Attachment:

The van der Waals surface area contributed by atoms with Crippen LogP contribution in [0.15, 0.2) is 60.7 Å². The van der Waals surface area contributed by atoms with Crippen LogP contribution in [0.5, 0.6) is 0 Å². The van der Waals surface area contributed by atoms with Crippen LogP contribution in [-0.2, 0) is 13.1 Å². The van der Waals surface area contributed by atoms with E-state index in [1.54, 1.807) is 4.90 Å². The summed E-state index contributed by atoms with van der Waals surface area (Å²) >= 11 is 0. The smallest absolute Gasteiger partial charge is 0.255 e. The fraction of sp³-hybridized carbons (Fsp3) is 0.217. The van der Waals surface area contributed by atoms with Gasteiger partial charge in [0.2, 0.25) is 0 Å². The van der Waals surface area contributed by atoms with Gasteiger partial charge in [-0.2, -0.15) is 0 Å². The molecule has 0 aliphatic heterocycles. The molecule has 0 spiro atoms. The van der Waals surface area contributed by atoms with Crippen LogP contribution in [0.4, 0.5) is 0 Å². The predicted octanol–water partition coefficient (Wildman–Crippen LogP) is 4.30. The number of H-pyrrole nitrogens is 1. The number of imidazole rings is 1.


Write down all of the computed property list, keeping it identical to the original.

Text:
The van der Waals surface area contributed by atoms with Crippen LogP contribution in [0.15, 0.2) is 60.7 Å². The van der Waals surface area contributed by atoms with Crippen LogP contribution in [0.5, 0.6) is 0 Å². The van der Waals surface area contributed by atoms with Crippen LogP contribution in [-0.2, 0) is 13.1 Å². The van der Waals surface area contributed by atoms with E-state index in [1.54, 1.807) is 4.90 Å². The summed E-state index contributed by atoms with van der Waals surface area (Å²) >= 11 is 0. The smallest absolute Gasteiger partial charge is 0.255 e. The fraction of sp³-hybridized carbons (Fsp3) is 0.217. The van der Waals surface area contributed by atoms with Gasteiger partial charge in [0.2, 0.25) is 0 Å². The van der Waals surface area contributed by atoms with Gasteiger partial charge in [-0.2, -0.15) is 0 Å². The molecule has 0 aliphatic heterocycles. The molecule has 0 spiro atoms. The van der Waals surface area contributed by atoms with Crippen LogP contribution in [0.4, 0.5) is 0 Å². The predicted octanol–water partition coefficient (Wildman–Crippen LogP) is 4.30. The number of H-pyrrole nitrogens is 1. The number of imidazole rings is 1.